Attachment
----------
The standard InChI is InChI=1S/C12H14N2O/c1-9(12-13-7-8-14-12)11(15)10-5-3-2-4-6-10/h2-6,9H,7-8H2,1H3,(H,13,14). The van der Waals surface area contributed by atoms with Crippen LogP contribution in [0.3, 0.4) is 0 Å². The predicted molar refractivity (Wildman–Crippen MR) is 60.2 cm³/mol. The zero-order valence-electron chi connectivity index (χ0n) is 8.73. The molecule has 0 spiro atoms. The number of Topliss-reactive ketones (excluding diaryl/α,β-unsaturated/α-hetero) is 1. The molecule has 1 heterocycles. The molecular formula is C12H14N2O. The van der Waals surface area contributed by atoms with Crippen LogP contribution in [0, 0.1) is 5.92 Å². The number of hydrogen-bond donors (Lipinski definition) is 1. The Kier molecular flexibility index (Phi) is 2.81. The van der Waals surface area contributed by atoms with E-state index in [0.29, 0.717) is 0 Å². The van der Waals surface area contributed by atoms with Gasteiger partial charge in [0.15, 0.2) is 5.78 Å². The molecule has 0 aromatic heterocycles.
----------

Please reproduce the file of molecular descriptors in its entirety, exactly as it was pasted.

The standard InChI is InChI=1S/C12H14N2O/c1-9(12-13-7-8-14-12)11(15)10-5-3-2-4-6-10/h2-6,9H,7-8H2,1H3,(H,13,14). The van der Waals surface area contributed by atoms with Crippen LogP contribution in [0.3, 0.4) is 0 Å². The predicted molar refractivity (Wildman–Crippen MR) is 60.2 cm³/mol. The zero-order valence-electron chi connectivity index (χ0n) is 8.73. The molecule has 0 spiro atoms. The number of Topliss-reactive ketones (excluding diaryl/α,β-unsaturated/α-hetero) is 1. The molecule has 1 heterocycles. The molecular formula is C12H14N2O. The van der Waals surface area contributed by atoms with Crippen LogP contribution in [0, 0.1) is 5.92 Å². The number of hydrogen-bond donors (Lipinski definition) is 1. The Kier molecular flexibility index (Phi) is 2.81. The van der Waals surface area contributed by atoms with E-state index in [0.29, 0.717) is 0 Å². The van der Waals surface area contributed by atoms with Gasteiger partial charge in [0.15, 0.2) is 5.78 Å². The molecule has 0 aromatic heterocycles.